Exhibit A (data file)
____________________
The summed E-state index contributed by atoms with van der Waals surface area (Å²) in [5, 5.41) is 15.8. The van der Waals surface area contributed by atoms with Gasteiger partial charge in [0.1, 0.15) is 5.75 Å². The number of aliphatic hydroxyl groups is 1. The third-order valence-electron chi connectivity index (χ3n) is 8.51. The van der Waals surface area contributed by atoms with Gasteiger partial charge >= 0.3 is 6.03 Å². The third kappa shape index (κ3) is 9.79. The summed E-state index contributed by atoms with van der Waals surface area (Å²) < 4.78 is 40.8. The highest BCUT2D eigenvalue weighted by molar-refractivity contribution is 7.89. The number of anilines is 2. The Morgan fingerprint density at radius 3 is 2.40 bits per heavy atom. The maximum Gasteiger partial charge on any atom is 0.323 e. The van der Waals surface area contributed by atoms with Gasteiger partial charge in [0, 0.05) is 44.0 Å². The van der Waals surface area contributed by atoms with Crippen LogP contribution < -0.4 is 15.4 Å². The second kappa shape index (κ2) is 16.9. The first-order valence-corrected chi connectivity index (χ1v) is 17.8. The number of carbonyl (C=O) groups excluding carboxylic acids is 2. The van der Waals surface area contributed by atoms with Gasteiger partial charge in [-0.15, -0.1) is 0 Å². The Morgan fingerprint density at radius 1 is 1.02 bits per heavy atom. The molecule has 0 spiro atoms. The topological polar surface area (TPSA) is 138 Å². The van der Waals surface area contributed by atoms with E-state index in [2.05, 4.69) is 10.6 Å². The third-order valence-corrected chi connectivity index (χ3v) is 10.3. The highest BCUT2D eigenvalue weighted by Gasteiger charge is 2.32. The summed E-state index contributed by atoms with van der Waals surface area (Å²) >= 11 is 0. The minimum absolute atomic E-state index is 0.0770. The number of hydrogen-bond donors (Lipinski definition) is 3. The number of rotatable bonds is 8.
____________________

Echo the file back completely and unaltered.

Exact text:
The summed E-state index contributed by atoms with van der Waals surface area (Å²) in [5, 5.41) is 15.8. The van der Waals surface area contributed by atoms with Gasteiger partial charge in [0.1, 0.15) is 5.75 Å². The number of aliphatic hydroxyl groups is 1. The third-order valence-electron chi connectivity index (χ3n) is 8.51. The van der Waals surface area contributed by atoms with Gasteiger partial charge >= 0.3 is 6.03 Å². The third kappa shape index (κ3) is 9.79. The summed E-state index contributed by atoms with van der Waals surface area (Å²) < 4.78 is 40.8. The highest BCUT2D eigenvalue weighted by molar-refractivity contribution is 7.89. The number of anilines is 2. The Morgan fingerprint density at radius 3 is 2.40 bits per heavy atom. The maximum Gasteiger partial charge on any atom is 0.323 e. The van der Waals surface area contributed by atoms with Gasteiger partial charge in [0, 0.05) is 44.0 Å². The van der Waals surface area contributed by atoms with Crippen LogP contribution < -0.4 is 15.4 Å². The second kappa shape index (κ2) is 16.9. The first-order valence-corrected chi connectivity index (χ1v) is 17.8. The number of carbonyl (C=O) groups excluding carboxylic acids is 2. The van der Waals surface area contributed by atoms with Gasteiger partial charge in [-0.15, -0.1) is 0 Å². The Morgan fingerprint density at radius 1 is 1.02 bits per heavy atom. The molecule has 0 spiro atoms. The topological polar surface area (TPSA) is 138 Å². The van der Waals surface area contributed by atoms with E-state index in [2.05, 4.69) is 10.6 Å². The third-order valence-corrected chi connectivity index (χ3v) is 10.3. The highest BCUT2D eigenvalue weighted by Gasteiger charge is 2.32. The summed E-state index contributed by atoms with van der Waals surface area (Å²) >= 11 is 0. The minimum absolute atomic E-state index is 0.0770. The number of hydrogen-bond donors (Lipinski definition) is 3. The number of rotatable bonds is 8.